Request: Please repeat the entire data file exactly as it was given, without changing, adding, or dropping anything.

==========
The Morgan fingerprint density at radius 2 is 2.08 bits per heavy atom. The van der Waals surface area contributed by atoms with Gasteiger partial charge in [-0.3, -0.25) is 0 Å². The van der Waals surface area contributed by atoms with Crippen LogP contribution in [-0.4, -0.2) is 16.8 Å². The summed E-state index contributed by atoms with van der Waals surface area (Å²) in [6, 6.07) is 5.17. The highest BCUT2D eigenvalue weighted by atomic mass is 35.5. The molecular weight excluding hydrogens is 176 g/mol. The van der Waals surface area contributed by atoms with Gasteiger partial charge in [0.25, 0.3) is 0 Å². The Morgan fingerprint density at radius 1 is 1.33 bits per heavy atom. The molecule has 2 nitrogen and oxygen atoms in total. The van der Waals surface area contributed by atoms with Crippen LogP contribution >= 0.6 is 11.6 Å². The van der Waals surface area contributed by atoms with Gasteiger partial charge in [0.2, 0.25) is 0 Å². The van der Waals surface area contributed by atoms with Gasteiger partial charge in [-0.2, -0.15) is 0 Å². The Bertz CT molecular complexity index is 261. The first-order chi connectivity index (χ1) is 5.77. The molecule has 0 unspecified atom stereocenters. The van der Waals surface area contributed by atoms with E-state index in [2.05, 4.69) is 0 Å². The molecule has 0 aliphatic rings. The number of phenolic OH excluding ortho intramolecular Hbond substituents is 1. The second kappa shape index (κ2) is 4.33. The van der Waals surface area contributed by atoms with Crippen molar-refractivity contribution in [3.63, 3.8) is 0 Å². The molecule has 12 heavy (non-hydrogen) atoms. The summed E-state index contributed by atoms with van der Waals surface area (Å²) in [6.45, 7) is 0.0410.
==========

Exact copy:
The Morgan fingerprint density at radius 2 is 2.08 bits per heavy atom. The van der Waals surface area contributed by atoms with Gasteiger partial charge in [-0.3, -0.25) is 0 Å². The van der Waals surface area contributed by atoms with Crippen LogP contribution in [-0.4, -0.2) is 16.8 Å². The summed E-state index contributed by atoms with van der Waals surface area (Å²) in [6, 6.07) is 5.17. The highest BCUT2D eigenvalue weighted by atomic mass is 35.5. The molecular weight excluding hydrogens is 176 g/mol. The van der Waals surface area contributed by atoms with Gasteiger partial charge in [0.25, 0.3) is 0 Å². The Morgan fingerprint density at radius 1 is 1.33 bits per heavy atom. The molecule has 2 nitrogen and oxygen atoms in total. The van der Waals surface area contributed by atoms with Crippen LogP contribution >= 0.6 is 11.6 Å². The van der Waals surface area contributed by atoms with Gasteiger partial charge in [0.2, 0.25) is 0 Å². The van der Waals surface area contributed by atoms with Gasteiger partial charge in [-0.2, -0.15) is 0 Å². The Bertz CT molecular complexity index is 261. The first-order chi connectivity index (χ1) is 5.77. The molecule has 0 unspecified atom stereocenters. The van der Waals surface area contributed by atoms with E-state index in [2.05, 4.69) is 0 Å². The molecule has 0 aliphatic rings. The number of phenolic OH excluding ortho intramolecular Hbond substituents is 1. The second kappa shape index (κ2) is 4.33. The van der Waals surface area contributed by atoms with Crippen molar-refractivity contribution in [3.63, 3.8) is 0 Å². The molecule has 12 heavy (non-hydrogen) atoms. The summed E-state index contributed by atoms with van der Waals surface area (Å²) in [6.45, 7) is 0.0410.